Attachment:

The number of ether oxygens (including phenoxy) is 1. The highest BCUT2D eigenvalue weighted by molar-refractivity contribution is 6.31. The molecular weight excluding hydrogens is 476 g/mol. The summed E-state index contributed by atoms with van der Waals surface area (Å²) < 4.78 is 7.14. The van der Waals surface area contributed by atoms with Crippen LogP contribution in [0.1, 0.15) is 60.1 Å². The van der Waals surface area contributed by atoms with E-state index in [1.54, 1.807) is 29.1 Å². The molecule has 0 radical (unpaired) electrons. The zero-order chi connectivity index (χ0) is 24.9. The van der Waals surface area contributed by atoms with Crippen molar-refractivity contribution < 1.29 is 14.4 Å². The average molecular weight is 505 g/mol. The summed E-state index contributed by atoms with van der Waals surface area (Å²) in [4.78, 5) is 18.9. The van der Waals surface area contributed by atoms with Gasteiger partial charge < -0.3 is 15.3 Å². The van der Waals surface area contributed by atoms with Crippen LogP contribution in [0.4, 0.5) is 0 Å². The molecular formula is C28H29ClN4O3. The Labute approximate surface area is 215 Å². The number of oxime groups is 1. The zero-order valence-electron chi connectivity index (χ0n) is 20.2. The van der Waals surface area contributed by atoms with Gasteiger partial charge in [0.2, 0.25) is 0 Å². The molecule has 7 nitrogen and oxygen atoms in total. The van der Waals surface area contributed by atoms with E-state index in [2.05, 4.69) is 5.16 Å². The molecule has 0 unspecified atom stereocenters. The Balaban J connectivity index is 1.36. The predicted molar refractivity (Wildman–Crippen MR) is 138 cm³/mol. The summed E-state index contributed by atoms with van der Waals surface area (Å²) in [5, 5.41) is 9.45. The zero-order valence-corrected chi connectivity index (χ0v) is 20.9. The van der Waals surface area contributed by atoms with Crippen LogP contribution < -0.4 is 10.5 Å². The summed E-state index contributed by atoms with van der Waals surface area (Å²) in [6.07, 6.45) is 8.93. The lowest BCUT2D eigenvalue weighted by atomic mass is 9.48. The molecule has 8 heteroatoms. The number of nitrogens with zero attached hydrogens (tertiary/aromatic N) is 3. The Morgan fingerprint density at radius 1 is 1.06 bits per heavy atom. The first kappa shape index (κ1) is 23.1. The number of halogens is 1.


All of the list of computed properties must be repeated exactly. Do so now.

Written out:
The number of ether oxygens (including phenoxy) is 1. The highest BCUT2D eigenvalue weighted by molar-refractivity contribution is 6.31. The molecular weight excluding hydrogens is 476 g/mol. The summed E-state index contributed by atoms with van der Waals surface area (Å²) < 4.78 is 7.14. The van der Waals surface area contributed by atoms with Crippen LogP contribution in [0.1, 0.15) is 60.1 Å². The van der Waals surface area contributed by atoms with E-state index in [1.54, 1.807) is 29.1 Å². The molecule has 0 radical (unpaired) electrons. The zero-order chi connectivity index (χ0) is 24.9. The van der Waals surface area contributed by atoms with Crippen molar-refractivity contribution < 1.29 is 14.4 Å². The average molecular weight is 505 g/mol. The summed E-state index contributed by atoms with van der Waals surface area (Å²) in [4.78, 5) is 18.9. The van der Waals surface area contributed by atoms with Gasteiger partial charge < -0.3 is 15.3 Å². The van der Waals surface area contributed by atoms with Crippen LogP contribution in [0.4, 0.5) is 0 Å². The molecular formula is C28H29ClN4O3. The Labute approximate surface area is 215 Å². The number of oxime groups is 1. The zero-order valence-electron chi connectivity index (χ0n) is 20.2. The van der Waals surface area contributed by atoms with Gasteiger partial charge in [0.2, 0.25) is 0 Å². The molecule has 7 nitrogen and oxygen atoms in total. The van der Waals surface area contributed by atoms with E-state index in [2.05, 4.69) is 5.16 Å². The molecule has 0 unspecified atom stereocenters. The Balaban J connectivity index is 1.36. The predicted molar refractivity (Wildman–Crippen MR) is 138 cm³/mol. The summed E-state index contributed by atoms with van der Waals surface area (Å²) in [5, 5.41) is 9.45. The zero-order valence-corrected chi connectivity index (χ0v) is 20.9. The van der Waals surface area contributed by atoms with Crippen LogP contribution < -0.4 is 10.5 Å². The summed E-state index contributed by atoms with van der Waals surface area (Å²) in [6.07, 6.45) is 8.93. The lowest BCUT2D eigenvalue weighted by atomic mass is 9.48. The molecule has 8 heteroatoms. The number of nitrogens with zero attached hydrogens (tertiary/aromatic N) is 3. The Morgan fingerprint density at radius 1 is 1.06 bits per heavy atom. The first kappa shape index (κ1) is 23.1. The number of halogens is 1.